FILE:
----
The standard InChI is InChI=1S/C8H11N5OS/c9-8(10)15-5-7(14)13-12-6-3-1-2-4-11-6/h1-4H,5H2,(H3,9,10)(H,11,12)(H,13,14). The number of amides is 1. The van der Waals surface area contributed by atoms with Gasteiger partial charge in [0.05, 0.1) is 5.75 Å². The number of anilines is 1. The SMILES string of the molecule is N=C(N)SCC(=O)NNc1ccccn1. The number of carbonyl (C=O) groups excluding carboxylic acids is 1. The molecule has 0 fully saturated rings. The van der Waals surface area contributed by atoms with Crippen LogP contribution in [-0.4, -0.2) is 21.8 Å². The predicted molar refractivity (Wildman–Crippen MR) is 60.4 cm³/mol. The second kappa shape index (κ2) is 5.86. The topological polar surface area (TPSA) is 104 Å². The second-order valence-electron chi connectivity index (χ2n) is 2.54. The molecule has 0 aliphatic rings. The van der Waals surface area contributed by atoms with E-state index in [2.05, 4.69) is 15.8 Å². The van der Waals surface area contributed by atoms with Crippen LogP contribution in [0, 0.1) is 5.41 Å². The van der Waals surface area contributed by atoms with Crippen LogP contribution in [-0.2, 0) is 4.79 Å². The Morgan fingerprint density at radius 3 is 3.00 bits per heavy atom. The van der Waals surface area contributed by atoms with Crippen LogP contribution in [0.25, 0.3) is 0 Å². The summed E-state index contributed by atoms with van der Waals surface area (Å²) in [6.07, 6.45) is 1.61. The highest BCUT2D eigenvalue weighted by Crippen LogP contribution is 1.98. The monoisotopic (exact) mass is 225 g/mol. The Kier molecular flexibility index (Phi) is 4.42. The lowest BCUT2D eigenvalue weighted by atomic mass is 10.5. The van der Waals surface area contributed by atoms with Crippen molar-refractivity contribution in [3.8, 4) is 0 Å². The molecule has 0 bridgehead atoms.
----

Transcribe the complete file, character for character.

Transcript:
The standard InChI is InChI=1S/C8H11N5OS/c9-8(10)15-5-7(14)13-12-6-3-1-2-4-11-6/h1-4H,5H2,(H3,9,10)(H,11,12)(H,13,14). The number of amides is 1. The van der Waals surface area contributed by atoms with Gasteiger partial charge in [0.05, 0.1) is 5.75 Å². The number of anilines is 1. The SMILES string of the molecule is N=C(N)SCC(=O)NNc1ccccn1. The number of carbonyl (C=O) groups excluding carboxylic acids is 1. The molecule has 0 fully saturated rings. The van der Waals surface area contributed by atoms with Crippen LogP contribution in [-0.4, -0.2) is 21.8 Å². The predicted molar refractivity (Wildman–Crippen MR) is 60.4 cm³/mol. The second kappa shape index (κ2) is 5.86. The topological polar surface area (TPSA) is 104 Å². The second-order valence-electron chi connectivity index (χ2n) is 2.54. The molecule has 0 aliphatic rings. The van der Waals surface area contributed by atoms with E-state index in [2.05, 4.69) is 15.8 Å². The van der Waals surface area contributed by atoms with Crippen LogP contribution in [0, 0.1) is 5.41 Å². The van der Waals surface area contributed by atoms with Crippen LogP contribution in [-0.2, 0) is 4.79 Å². The Morgan fingerprint density at radius 3 is 3.00 bits per heavy atom. The van der Waals surface area contributed by atoms with Crippen LogP contribution in [0.25, 0.3) is 0 Å². The summed E-state index contributed by atoms with van der Waals surface area (Å²) in [6.07, 6.45) is 1.61. The highest BCUT2D eigenvalue weighted by Crippen LogP contribution is 1.98. The monoisotopic (exact) mass is 225 g/mol. The Kier molecular flexibility index (Phi) is 4.42. The lowest BCUT2D eigenvalue weighted by atomic mass is 10.5. The van der Waals surface area contributed by atoms with Crippen molar-refractivity contribution in [3.8, 4) is 0 Å². The molecule has 0 bridgehead atoms.